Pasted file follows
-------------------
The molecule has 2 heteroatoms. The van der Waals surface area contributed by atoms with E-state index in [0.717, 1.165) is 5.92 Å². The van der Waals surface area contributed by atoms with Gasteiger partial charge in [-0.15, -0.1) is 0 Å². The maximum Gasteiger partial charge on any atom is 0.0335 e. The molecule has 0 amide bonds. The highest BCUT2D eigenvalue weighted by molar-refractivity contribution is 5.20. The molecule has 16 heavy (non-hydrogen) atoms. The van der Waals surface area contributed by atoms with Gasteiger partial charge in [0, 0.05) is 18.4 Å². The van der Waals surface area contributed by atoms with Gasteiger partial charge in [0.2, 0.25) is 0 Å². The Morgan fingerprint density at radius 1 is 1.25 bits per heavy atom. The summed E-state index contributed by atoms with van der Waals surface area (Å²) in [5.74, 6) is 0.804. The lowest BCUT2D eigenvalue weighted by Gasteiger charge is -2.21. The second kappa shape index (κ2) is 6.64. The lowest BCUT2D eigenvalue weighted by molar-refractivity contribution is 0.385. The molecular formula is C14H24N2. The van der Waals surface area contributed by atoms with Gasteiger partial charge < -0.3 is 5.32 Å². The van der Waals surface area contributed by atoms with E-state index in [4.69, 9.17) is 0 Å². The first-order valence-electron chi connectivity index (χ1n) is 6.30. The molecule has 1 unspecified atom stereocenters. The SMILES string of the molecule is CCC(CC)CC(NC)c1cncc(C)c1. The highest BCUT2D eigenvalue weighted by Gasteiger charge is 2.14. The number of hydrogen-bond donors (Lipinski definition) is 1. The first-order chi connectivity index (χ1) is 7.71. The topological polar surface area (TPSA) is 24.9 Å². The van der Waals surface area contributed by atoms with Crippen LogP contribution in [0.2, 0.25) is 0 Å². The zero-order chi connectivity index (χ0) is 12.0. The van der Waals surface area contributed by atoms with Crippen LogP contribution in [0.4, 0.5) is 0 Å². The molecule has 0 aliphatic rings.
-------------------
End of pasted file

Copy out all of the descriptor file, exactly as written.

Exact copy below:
The molecule has 2 heteroatoms. The van der Waals surface area contributed by atoms with E-state index in [0.717, 1.165) is 5.92 Å². The van der Waals surface area contributed by atoms with Gasteiger partial charge in [-0.15, -0.1) is 0 Å². The maximum Gasteiger partial charge on any atom is 0.0335 e. The molecule has 0 amide bonds. The highest BCUT2D eigenvalue weighted by molar-refractivity contribution is 5.20. The molecule has 16 heavy (non-hydrogen) atoms. The van der Waals surface area contributed by atoms with Gasteiger partial charge in [0, 0.05) is 18.4 Å². The van der Waals surface area contributed by atoms with Gasteiger partial charge in [0.2, 0.25) is 0 Å². The Morgan fingerprint density at radius 1 is 1.25 bits per heavy atom. The summed E-state index contributed by atoms with van der Waals surface area (Å²) in [5.74, 6) is 0.804. The lowest BCUT2D eigenvalue weighted by Gasteiger charge is -2.21. The second kappa shape index (κ2) is 6.64. The lowest BCUT2D eigenvalue weighted by molar-refractivity contribution is 0.385. The molecular formula is C14H24N2. The van der Waals surface area contributed by atoms with Gasteiger partial charge < -0.3 is 5.32 Å². The van der Waals surface area contributed by atoms with E-state index in [4.69, 9.17) is 0 Å². The first-order valence-electron chi connectivity index (χ1n) is 6.30. The molecule has 1 unspecified atom stereocenters. The SMILES string of the molecule is CCC(CC)CC(NC)c1cncc(C)c1. The highest BCUT2D eigenvalue weighted by Gasteiger charge is 2.14. The number of hydrogen-bond donors (Lipinski definition) is 1. The first-order chi connectivity index (χ1) is 7.71. The topological polar surface area (TPSA) is 24.9 Å². The van der Waals surface area contributed by atoms with Crippen LogP contribution in [0.2, 0.25) is 0 Å². The zero-order chi connectivity index (χ0) is 12.0. The van der Waals surface area contributed by atoms with Crippen LogP contribution in [0.4, 0.5) is 0 Å². The molecule has 0 aliphatic rings.